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Stakeholders from the construction and aerospace industries have also joined automakers in calling for better post-Brexit rules to protect their businesses.
Rishi Sunak said the UK is consulting with the European Union over concerns raised by Jaguar Land Rover (JLR), Sterantis and Ford about the looming deadline for ‘rule of origin’ regulation over electric vehicles. rice field.
JLR, which employs about 30,000 people, said the rule was “unrealistic and counterproductive” and could lead to job losses.
Other industry leaders have also issued warnings about aspects of the Brexit Trade Cooperation Agreement (TCA) agreed between Boris Johnson and the EU in December 2020.
UK aviation licenses are no longer recognized in the EU due to failed negotiations on the UK’s continued membership of the European Aviation Safety Authority (ESAE), and separate authorization is required for European maintenance companies to work for UK registered airlines became.
Amy Stone, chief economist at ADS Group, a trade group for the aerospace, security, defense and space industries, said the failure hampered the aviation industry’s post-pandemic recovery.
“Since early 2022, aircraft orders have been strong as flight numbers return to pre-pandemic levels and as a result demand in the aerospace market recovers,” she said.
“[But] ADS expects aerospace manufacturing not to reach pre-pandemic trends until at least 2024. ”
The UK is also yet to reach an agreement to rejoin its scientists in Horizon Europe, a €95 billion research and innovation programme.
London officials accused the Brussels government of asking Britain to pay large sums to rejoin the scheme.
Ms Stone added: “We believe the UK and EU need to work together to resolve outstanding issues, such as EASA’s approval of the UK’s maintenance authorization and the UK’s accession to Horizon Europe. We continue to emphasize that,” he added.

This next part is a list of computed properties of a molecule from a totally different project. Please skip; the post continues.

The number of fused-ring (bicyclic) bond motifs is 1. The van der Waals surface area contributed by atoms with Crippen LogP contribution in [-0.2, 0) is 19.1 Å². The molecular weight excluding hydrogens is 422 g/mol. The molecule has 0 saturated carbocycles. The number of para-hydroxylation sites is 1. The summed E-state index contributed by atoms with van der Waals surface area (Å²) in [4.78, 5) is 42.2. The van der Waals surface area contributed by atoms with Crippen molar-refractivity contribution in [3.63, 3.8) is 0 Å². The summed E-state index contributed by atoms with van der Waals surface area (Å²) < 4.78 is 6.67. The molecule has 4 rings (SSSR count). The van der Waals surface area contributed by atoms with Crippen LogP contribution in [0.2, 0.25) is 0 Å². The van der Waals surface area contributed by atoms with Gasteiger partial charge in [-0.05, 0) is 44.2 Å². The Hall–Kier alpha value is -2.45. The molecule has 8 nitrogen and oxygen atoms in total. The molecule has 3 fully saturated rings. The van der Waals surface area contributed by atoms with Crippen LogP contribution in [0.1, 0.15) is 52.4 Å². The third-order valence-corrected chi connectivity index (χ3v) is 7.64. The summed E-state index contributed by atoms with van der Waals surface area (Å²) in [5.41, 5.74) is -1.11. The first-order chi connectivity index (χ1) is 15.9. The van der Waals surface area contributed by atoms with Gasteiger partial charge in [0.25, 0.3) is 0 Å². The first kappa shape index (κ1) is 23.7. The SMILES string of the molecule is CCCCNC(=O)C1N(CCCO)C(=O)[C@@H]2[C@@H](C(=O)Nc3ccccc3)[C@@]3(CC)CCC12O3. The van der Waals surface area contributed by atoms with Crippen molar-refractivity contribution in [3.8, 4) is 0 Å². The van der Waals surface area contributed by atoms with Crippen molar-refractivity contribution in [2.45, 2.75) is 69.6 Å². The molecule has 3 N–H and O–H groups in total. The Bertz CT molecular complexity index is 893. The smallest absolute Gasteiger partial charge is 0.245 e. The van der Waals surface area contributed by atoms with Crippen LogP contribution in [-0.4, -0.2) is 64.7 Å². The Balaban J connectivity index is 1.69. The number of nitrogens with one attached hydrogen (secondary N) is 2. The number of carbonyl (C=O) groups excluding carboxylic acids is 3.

In the construction industry, developers have been hit hard by the COVID-19 pandemic and soaring energy prices. But Tim Heatley, co-founder of Manchester-based Capital&Centricm, said Brexit was also a “big factor”.
he said I: “At first glance, the construction industry is not as dangerous as car manufacturing. You cannot outsource the construction of new homes to Asia.
“But I would argue that if we can’t control the situation, we face an even greater economic impact.
“Both construction materials and labor costs are much higher here than in EU countries, so Brexit must be a big factor.”
A report released earlier this year found that between 2015 and 2022, the cost of building materials such as cement, timber and steel rose by 35% in the EU compared to 60% in the UK. .
The industry has repeatedly called for less red tape to cut costs, and last year the government agreed to postpone the introduction of a new ‘UKCA’ safety mark to replace the EU system.
A joint study by the Center for European Reform (CER), a think tank, and the United Kingdom in Changing Europe, shows that the TCA has led to a labor shortage of 330,000 workers in the UK, mostly in low-skilled sectors.
Construction workers now need to apply for visas and may need sponsorship from their employers before they can start work in the UK.
Heatley warned that inflation was also “hitting costs” and that “some of the planned housing, work and neighborhoods in the UK present major feasibility challenges”.
He added: “What the industry needs now is a focus on supporting the rapid movement of materials from the EU to the UK. work on